Early on, some of the lighting was too reminiscent of soap operas. An artificial glow around certain characters and background objects was hard not to notice. As the film continued, I noticed it less and less but it was distracting enough that it caused me to stumble a bit before I completely fell for the movie.
Additionally, the film hits its peak about an hour and a half in but continues to move forward for a bit too long after that. I began to lose interest near the end but not nearly enough to completely ruin the goodwill that had been built throughout the first 3/4 of the film. A little extra trimming could have made the film near perfect.
A Triumphant Boom
Minor flaws aside, tick, tick… BOOM! is a joyous watch from beginning to end! Despite the stress, anxiety, and overwhelming hopelessness engulfing several of the scenes, the film is so full of life that it is impossible to leave it without a smile on your face.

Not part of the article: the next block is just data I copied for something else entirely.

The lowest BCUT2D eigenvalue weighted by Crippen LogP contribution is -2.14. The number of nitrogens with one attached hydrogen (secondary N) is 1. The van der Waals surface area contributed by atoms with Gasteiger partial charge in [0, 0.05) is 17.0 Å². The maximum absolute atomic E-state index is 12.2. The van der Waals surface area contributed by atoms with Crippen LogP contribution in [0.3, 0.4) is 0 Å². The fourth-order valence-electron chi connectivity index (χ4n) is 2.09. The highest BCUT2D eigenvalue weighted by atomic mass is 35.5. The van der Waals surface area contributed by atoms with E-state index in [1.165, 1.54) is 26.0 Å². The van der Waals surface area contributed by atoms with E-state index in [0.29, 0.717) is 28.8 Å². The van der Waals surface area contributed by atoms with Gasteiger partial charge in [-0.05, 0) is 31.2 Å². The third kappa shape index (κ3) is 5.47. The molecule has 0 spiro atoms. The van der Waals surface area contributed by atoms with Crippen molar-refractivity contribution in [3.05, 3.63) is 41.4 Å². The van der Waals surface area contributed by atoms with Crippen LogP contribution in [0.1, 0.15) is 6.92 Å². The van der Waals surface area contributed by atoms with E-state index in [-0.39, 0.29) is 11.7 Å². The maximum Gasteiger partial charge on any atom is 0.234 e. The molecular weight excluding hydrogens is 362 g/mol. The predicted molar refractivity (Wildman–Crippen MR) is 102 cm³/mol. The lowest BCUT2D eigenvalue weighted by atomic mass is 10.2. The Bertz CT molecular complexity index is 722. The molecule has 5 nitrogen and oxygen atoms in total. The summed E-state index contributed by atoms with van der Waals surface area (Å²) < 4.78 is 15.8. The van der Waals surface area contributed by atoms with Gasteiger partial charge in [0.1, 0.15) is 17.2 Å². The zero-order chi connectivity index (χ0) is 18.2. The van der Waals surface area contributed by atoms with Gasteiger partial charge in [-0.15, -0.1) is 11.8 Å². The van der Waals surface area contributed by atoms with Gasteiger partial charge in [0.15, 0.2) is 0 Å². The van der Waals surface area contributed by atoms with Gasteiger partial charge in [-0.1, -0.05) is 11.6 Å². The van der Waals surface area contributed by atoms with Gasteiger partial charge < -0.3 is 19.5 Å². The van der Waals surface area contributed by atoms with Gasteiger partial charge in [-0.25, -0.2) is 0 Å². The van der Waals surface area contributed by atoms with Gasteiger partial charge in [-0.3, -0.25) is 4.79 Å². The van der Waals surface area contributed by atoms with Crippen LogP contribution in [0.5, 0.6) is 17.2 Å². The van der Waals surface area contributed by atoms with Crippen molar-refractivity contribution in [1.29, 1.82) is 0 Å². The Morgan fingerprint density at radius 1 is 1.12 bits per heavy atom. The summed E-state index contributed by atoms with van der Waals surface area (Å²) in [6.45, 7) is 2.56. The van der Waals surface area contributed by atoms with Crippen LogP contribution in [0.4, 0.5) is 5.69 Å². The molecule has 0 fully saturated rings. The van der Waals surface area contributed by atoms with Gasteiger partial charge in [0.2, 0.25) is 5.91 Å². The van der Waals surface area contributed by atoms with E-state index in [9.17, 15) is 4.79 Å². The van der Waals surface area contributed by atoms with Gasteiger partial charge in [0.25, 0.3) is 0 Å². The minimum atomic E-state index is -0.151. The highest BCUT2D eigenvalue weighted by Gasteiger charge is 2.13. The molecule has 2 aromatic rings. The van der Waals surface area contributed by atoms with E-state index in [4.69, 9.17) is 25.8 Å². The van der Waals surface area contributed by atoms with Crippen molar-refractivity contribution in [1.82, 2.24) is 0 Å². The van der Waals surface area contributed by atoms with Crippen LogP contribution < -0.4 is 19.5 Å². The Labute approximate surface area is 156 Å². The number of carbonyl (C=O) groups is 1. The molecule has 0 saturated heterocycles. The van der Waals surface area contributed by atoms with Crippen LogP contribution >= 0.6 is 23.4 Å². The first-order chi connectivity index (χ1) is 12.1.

Though it is hard to take your eyes off of Garfield, he is surrounded by other actors putting in solid work and they should not go unnoticed.
Robin de Jesus is particularly good, as the best friend of Larson who is the opposite of him in every professional way. Your heart will break for Alexandra Shipp, who plays Jonathan’s girlfriend, who is constantly cast aside in favor of his work. Even Billy Madison’s arch nemesis, Bradley Whitford, is given enough material to cast a large shadow over the film, despite his limited screen time.
The roles are so perfectly cast and performed that even with the focus being almost solely on Garfield’s Larson, by the end, you come to realize just how much you care about each character. It’s a special feeling to have a film connect with you so dearly. It is a feeling that I hope more people get to experience when the film premieres on Netflix.
As Jonathan Larson taught so many, there are 525,600 minutes in a year. Do yourself a favor and spend 115 of those minutes watching tick, tick… BOOM!